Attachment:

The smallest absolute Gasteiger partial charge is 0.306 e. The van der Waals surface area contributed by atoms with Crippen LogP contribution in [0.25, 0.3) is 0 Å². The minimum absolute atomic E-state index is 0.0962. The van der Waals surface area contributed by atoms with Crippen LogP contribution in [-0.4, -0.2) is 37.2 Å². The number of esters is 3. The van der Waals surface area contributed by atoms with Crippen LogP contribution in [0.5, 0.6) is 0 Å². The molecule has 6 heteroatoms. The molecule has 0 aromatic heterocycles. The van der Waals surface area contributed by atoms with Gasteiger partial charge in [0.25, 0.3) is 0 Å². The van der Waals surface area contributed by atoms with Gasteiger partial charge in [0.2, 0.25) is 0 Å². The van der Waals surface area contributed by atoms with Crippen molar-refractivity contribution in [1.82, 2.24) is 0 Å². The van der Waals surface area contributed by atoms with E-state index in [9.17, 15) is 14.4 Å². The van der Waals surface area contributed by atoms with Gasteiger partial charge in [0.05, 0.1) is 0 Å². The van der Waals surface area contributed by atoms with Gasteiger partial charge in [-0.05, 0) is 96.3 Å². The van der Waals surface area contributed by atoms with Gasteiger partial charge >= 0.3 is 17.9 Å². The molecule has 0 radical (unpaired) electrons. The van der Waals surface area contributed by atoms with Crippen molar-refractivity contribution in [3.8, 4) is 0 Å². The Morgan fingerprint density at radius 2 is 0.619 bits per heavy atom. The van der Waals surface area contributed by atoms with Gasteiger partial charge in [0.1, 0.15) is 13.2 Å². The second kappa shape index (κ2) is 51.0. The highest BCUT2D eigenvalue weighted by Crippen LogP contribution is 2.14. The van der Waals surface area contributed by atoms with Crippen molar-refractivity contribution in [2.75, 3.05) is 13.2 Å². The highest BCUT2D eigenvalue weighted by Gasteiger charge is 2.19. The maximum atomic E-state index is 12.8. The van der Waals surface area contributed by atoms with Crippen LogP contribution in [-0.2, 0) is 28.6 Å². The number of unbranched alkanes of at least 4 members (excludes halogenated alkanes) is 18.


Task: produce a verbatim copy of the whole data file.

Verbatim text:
The smallest absolute Gasteiger partial charge is 0.306 e. The van der Waals surface area contributed by atoms with Crippen LogP contribution in [0.25, 0.3) is 0 Å². The minimum absolute atomic E-state index is 0.0962. The van der Waals surface area contributed by atoms with Crippen LogP contribution in [-0.4, -0.2) is 37.2 Å². The number of esters is 3. The van der Waals surface area contributed by atoms with Crippen LogP contribution in [0.5, 0.6) is 0 Å². The molecule has 6 heteroatoms. The molecule has 0 aromatic heterocycles. The van der Waals surface area contributed by atoms with Gasteiger partial charge in [0.25, 0.3) is 0 Å². The van der Waals surface area contributed by atoms with Gasteiger partial charge in [0.2, 0.25) is 0 Å². The van der Waals surface area contributed by atoms with Crippen molar-refractivity contribution in [1.82, 2.24) is 0 Å². The van der Waals surface area contributed by atoms with E-state index in [9.17, 15) is 14.4 Å². The van der Waals surface area contributed by atoms with Gasteiger partial charge in [0.05, 0.1) is 0 Å². The van der Waals surface area contributed by atoms with Gasteiger partial charge in [-0.05, 0) is 96.3 Å². The van der Waals surface area contributed by atoms with Gasteiger partial charge >= 0.3 is 17.9 Å². The molecule has 0 radical (unpaired) electrons. The van der Waals surface area contributed by atoms with Crippen molar-refractivity contribution in [3.8, 4) is 0 Å². The Morgan fingerprint density at radius 2 is 0.619 bits per heavy atom. The van der Waals surface area contributed by atoms with Gasteiger partial charge in [0.1, 0.15) is 13.2 Å². The second kappa shape index (κ2) is 51.0. The highest BCUT2D eigenvalue weighted by Crippen LogP contribution is 2.14. The van der Waals surface area contributed by atoms with Crippen molar-refractivity contribution in [2.75, 3.05) is 13.2 Å². The highest BCUT2D eigenvalue weighted by Gasteiger charge is 2.19. The maximum atomic E-state index is 12.8. The van der Waals surface area contributed by atoms with Crippen LogP contribution in [-0.2, 0) is 28.6 Å². The number of unbranched alkanes of at least 4 members (excludes halogenated alkanes) is 18.